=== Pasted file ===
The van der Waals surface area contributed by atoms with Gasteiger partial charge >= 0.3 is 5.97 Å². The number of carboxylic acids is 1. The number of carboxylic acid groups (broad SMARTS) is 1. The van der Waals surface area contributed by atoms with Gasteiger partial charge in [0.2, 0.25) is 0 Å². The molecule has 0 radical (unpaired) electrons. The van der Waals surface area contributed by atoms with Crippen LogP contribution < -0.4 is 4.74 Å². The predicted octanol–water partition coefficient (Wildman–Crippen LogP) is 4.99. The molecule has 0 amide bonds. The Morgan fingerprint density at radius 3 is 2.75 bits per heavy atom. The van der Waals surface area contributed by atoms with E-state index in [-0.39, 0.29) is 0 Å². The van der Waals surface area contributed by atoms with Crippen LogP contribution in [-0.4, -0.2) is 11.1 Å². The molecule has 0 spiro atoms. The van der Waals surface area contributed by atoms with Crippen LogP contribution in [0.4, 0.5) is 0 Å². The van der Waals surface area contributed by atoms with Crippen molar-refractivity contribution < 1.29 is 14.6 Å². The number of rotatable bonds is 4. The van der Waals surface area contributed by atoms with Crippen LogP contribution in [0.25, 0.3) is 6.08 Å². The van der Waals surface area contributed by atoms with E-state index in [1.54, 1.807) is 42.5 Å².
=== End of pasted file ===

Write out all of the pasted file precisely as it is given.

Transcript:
The van der Waals surface area contributed by atoms with Gasteiger partial charge >= 0.3 is 5.97 Å². The number of carboxylic acids is 1. The number of carboxylic acid groups (broad SMARTS) is 1. The van der Waals surface area contributed by atoms with Gasteiger partial charge in [0.2, 0.25) is 0 Å². The molecule has 0 radical (unpaired) electrons. The van der Waals surface area contributed by atoms with Crippen LogP contribution < -0.4 is 4.74 Å². The predicted octanol–water partition coefficient (Wildman–Crippen LogP) is 4.99. The molecule has 0 amide bonds. The Morgan fingerprint density at radius 3 is 2.75 bits per heavy atom. The van der Waals surface area contributed by atoms with E-state index in [-0.39, 0.29) is 0 Å². The van der Waals surface area contributed by atoms with Crippen LogP contribution in [-0.4, -0.2) is 11.1 Å². The molecule has 0 spiro atoms. The van der Waals surface area contributed by atoms with Crippen LogP contribution in [0.4, 0.5) is 0 Å². The van der Waals surface area contributed by atoms with Crippen molar-refractivity contribution < 1.29 is 14.6 Å². The number of rotatable bonds is 4. The van der Waals surface area contributed by atoms with Crippen LogP contribution in [0.25, 0.3) is 6.08 Å². The van der Waals surface area contributed by atoms with E-state index in [1.54, 1.807) is 42.5 Å².